Treating depression one step at a time

July 1, 2011

(Medical Xpress) -- One in six people worldwide will experience depression over the course of a lifetime. This alarming fact has led to recent research by Dr. Paul Biegler from the Center for Human Bioethics at Monash University. Dr. Biegler argues that the under use of psychotherapy, and the over-prescription of antidepressants, is cause for serious ethical concern.

Most people seeking relief for through the healthcare system will receive . In the United States alone, nearly 170 million prescriptions for antidepressants were written in 2005, resulting in more than $12 billion in sales.

In his new book, "The Ethical Treatment of Depression," Dr. Biegler takes aim at the fact that antidepressants can lift mood independent of a person’s understanding of symptoms or stressors. Yet, he points out, nearly 70 per cent of depressive episodes are triggered directly by stressful life events. Moreover, depressed mood causes biased information processing that leads to unrealistic pessimism.

“Despite the dominance of antidepressants in the marketplace and the consulting room, another treatment for depression has proven equally effective – psychotherapy, in particular, cognitive behavior therapy (CBT). CBT teaches patients skills for dealing with distressing feelings, negative thoughts, and causal stressors, and in so doing promotes personal ,” said Dr Biegler.

Dr. Biegler’s research shows that depression is a disorder in which autonomy is routinely and extensively undermined. He argues that physicians have a moral obligation to promote the autonomy of depressed patients.

“The insights that patients gain from the therapeutic process promote autonomy and so medical practitioners have an ethical imperative to prescribe psychotherapy – CBT in particular – for depression,” said Dr. Biegler.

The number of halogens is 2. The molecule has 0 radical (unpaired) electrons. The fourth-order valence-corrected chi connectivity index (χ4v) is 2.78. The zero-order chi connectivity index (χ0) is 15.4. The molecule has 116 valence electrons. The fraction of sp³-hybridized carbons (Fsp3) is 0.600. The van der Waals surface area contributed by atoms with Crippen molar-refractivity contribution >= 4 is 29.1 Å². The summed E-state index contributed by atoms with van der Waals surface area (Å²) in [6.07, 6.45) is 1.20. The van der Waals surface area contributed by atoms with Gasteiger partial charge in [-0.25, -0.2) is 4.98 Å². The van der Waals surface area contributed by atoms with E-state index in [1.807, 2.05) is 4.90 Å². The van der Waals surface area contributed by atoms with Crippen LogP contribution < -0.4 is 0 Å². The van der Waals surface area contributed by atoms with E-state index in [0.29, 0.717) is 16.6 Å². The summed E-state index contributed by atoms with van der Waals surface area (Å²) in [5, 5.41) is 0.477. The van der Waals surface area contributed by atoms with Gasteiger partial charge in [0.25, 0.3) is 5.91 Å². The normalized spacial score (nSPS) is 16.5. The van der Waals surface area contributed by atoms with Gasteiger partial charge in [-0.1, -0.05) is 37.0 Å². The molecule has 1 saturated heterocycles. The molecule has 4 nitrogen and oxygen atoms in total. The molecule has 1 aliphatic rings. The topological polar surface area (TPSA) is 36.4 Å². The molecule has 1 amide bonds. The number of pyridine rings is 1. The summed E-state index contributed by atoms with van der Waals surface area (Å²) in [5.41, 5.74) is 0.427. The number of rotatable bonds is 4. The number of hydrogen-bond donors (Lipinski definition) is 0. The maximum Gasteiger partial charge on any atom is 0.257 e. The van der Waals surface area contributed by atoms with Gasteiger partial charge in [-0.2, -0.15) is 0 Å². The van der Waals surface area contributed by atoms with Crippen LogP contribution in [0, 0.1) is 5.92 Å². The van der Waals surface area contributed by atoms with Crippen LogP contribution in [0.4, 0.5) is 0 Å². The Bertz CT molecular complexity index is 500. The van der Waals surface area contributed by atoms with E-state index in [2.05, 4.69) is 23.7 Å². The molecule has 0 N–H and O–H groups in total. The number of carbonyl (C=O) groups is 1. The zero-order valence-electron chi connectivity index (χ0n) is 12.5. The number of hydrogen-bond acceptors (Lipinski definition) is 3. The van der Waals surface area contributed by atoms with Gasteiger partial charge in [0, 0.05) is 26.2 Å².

“Doctors who treat depressed people with medication alone, and make no attempt to explore the causes, or tackle them through evidence-based , engage in unethical practice.

More information: The Ethical Treatment of Depression: Autonomy through Psychotherapy by Dr Paul Biegler is published by The MIT Press.

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not rated yet Jul 06, 2011
I truly belief that antidepressants are not the answer to severe depression. I believe that the science community has not explored the benefits of a healthy lifestyle, in particular exercise, in relation to depression. And before anyone says that exercise just isn't for everyone, I am clinically obese (if you believe the stupid BMI ) and I run 16km a week, dance for 3 hours a week and gym up to 3 hours a week. I don't want to come across as some kind of "alternative" nut, but when I exercise my ability to cope with stress and depression increases exponentially. I also believe that fresh air is vital in the treatment of depression, cities are the worst place to be for your physical, mental and emotional health.

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